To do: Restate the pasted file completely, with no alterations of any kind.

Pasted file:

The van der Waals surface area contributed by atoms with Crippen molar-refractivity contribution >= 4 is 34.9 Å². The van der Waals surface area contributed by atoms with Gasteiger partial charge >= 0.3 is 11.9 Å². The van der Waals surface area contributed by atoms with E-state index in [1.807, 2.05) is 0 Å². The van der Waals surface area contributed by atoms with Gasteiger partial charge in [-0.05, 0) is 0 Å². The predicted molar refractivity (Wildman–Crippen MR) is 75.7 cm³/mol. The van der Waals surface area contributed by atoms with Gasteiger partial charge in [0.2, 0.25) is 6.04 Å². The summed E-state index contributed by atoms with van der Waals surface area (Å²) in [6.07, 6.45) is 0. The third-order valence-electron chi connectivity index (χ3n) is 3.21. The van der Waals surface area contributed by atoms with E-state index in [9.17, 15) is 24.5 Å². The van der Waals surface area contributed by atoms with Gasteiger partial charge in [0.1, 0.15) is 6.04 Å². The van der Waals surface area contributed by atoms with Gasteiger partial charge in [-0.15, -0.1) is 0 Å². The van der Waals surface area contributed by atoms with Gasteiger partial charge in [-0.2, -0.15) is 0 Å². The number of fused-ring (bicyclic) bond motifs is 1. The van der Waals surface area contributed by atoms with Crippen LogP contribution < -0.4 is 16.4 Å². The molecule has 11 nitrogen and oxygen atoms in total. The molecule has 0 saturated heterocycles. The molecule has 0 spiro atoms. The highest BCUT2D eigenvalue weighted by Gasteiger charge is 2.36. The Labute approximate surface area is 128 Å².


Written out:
The van der Waals surface area contributed by atoms with Crippen molar-refractivity contribution >= 4 is 34.9 Å². The van der Waals surface area contributed by atoms with Gasteiger partial charge >= 0.3 is 11.9 Å². The van der Waals surface area contributed by atoms with E-state index in [1.807, 2.05) is 0 Å². The van der Waals surface area contributed by atoms with Gasteiger partial charge in [-0.05, 0) is 0 Å². The predicted molar refractivity (Wildman–Crippen MR) is 75.7 cm³/mol. The van der Waals surface area contributed by atoms with Gasteiger partial charge in [0.2, 0.25) is 6.04 Å². The summed E-state index contributed by atoms with van der Waals surface area (Å²) in [6.07, 6.45) is 0. The third-order valence-electron chi connectivity index (χ3n) is 3.21. The van der Waals surface area contributed by atoms with E-state index in [9.17, 15) is 24.5 Å². The van der Waals surface area contributed by atoms with Gasteiger partial charge in [0.1, 0.15) is 6.04 Å². The van der Waals surface area contributed by atoms with Gasteiger partial charge in [-0.15, -0.1) is 0 Å². The van der Waals surface area contributed by atoms with Gasteiger partial charge in [-0.2, -0.15) is 0 Å². The number of fused-ring (bicyclic) bond motifs is 1. The van der Waals surface area contributed by atoms with Crippen LogP contribution < -0.4 is 16.4 Å². The molecule has 11 nitrogen and oxygen atoms in total. The molecule has 0 saturated heterocycles. The molecule has 0 spiro atoms. The highest BCUT2D eigenvalue weighted by Gasteiger charge is 2.36. The Labute approximate surface area is 128 Å².